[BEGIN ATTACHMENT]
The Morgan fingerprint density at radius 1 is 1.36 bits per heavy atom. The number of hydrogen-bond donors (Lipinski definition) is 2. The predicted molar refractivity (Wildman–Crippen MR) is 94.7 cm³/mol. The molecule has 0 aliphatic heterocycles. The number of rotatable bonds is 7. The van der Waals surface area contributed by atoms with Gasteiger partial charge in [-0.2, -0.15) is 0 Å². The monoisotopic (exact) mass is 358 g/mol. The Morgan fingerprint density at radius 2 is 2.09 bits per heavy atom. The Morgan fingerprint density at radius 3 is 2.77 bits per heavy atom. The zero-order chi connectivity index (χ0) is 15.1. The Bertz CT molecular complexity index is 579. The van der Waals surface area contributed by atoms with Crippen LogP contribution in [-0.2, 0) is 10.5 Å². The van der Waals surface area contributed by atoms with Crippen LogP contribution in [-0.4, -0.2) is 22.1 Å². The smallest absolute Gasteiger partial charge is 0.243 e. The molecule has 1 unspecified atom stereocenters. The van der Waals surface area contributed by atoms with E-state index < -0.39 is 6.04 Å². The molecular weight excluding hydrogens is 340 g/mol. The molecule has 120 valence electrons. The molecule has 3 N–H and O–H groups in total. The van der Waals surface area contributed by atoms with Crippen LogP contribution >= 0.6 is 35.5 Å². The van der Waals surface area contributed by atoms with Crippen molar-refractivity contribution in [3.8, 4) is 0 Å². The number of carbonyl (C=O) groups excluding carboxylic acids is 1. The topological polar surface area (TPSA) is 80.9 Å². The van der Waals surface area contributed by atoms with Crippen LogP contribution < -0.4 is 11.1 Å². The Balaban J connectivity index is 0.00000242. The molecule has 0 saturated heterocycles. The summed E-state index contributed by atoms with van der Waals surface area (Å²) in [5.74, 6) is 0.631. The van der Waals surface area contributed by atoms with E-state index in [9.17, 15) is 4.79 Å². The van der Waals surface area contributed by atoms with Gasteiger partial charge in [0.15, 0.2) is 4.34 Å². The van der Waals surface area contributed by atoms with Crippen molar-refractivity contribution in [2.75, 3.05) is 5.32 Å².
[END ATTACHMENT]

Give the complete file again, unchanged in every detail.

The Morgan fingerprint density at radius 1 is 1.36 bits per heavy atom. The number of hydrogen-bond donors (Lipinski definition) is 2. The predicted molar refractivity (Wildman–Crippen MR) is 94.7 cm³/mol. The molecule has 0 aliphatic heterocycles. The number of rotatable bonds is 7. The van der Waals surface area contributed by atoms with Gasteiger partial charge in [-0.2, -0.15) is 0 Å². The monoisotopic (exact) mass is 358 g/mol. The Morgan fingerprint density at radius 2 is 2.09 bits per heavy atom. The Morgan fingerprint density at radius 3 is 2.77 bits per heavy atom. The zero-order chi connectivity index (χ0) is 15.1. The Bertz CT molecular complexity index is 579. The van der Waals surface area contributed by atoms with Crippen LogP contribution in [-0.2, 0) is 10.5 Å². The van der Waals surface area contributed by atoms with Crippen LogP contribution in [-0.4, -0.2) is 22.1 Å². The smallest absolute Gasteiger partial charge is 0.243 e. The molecule has 1 unspecified atom stereocenters. The van der Waals surface area contributed by atoms with E-state index < -0.39 is 6.04 Å². The molecular weight excluding hydrogens is 340 g/mol. The molecule has 120 valence electrons. The molecule has 3 N–H and O–H groups in total. The van der Waals surface area contributed by atoms with Crippen LogP contribution >= 0.6 is 35.5 Å². The van der Waals surface area contributed by atoms with Crippen molar-refractivity contribution in [3.8, 4) is 0 Å². The number of carbonyl (C=O) groups excluding carboxylic acids is 1. The topological polar surface area (TPSA) is 80.9 Å². The van der Waals surface area contributed by atoms with Crippen LogP contribution < -0.4 is 11.1 Å². The Balaban J connectivity index is 0.00000242. The molecule has 0 saturated heterocycles. The summed E-state index contributed by atoms with van der Waals surface area (Å²) in [5.74, 6) is 0.631. The van der Waals surface area contributed by atoms with E-state index in [9.17, 15) is 4.79 Å². The van der Waals surface area contributed by atoms with Gasteiger partial charge in [0.15, 0.2) is 4.34 Å². The van der Waals surface area contributed by atoms with Crippen molar-refractivity contribution in [2.75, 3.05) is 5.32 Å².